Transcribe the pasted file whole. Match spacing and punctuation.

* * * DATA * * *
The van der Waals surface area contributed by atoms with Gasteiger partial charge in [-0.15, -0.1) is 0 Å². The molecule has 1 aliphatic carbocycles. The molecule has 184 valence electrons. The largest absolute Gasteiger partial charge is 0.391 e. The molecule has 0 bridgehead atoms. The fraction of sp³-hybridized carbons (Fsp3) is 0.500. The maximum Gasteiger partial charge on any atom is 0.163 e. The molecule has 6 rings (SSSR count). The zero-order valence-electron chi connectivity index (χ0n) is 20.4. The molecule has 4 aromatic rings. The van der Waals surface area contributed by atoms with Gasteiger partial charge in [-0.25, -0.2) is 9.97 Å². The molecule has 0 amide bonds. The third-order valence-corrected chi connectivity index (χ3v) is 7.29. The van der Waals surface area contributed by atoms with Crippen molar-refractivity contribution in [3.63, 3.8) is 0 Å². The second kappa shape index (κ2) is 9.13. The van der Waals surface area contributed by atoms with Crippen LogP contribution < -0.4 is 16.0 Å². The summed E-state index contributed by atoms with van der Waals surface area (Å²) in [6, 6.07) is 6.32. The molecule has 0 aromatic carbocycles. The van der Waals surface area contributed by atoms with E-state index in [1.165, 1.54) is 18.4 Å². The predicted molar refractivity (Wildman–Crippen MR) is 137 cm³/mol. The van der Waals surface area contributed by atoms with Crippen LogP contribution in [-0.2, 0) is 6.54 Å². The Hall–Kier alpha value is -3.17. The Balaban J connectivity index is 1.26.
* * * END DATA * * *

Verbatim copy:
The van der Waals surface area contributed by atoms with Gasteiger partial charge in [-0.15, -0.1) is 0 Å². The molecule has 1 aliphatic carbocycles. The molecule has 184 valence electrons. The largest absolute Gasteiger partial charge is 0.391 e. The molecule has 0 bridgehead atoms. The fraction of sp³-hybridized carbons (Fsp3) is 0.500. The maximum Gasteiger partial charge on any atom is 0.163 e. The molecule has 6 rings (SSSR count). The zero-order valence-electron chi connectivity index (χ0n) is 20.4. The molecule has 4 aromatic rings. The van der Waals surface area contributed by atoms with Gasteiger partial charge in [-0.25, -0.2) is 9.97 Å². The molecule has 0 amide bonds. The third-order valence-corrected chi connectivity index (χ3v) is 7.29. The van der Waals surface area contributed by atoms with Crippen molar-refractivity contribution in [3.63, 3.8) is 0 Å². The second kappa shape index (κ2) is 9.13. The van der Waals surface area contributed by atoms with Crippen LogP contribution < -0.4 is 16.0 Å². The summed E-state index contributed by atoms with van der Waals surface area (Å²) in [6, 6.07) is 6.32. The molecule has 0 aromatic carbocycles. The van der Waals surface area contributed by atoms with E-state index in [1.165, 1.54) is 18.4 Å². The predicted molar refractivity (Wildman–Crippen MR) is 137 cm³/mol. The van der Waals surface area contributed by atoms with Crippen LogP contribution in [-0.2, 0) is 6.54 Å². The Hall–Kier alpha value is -3.17. The Balaban J connectivity index is 1.26.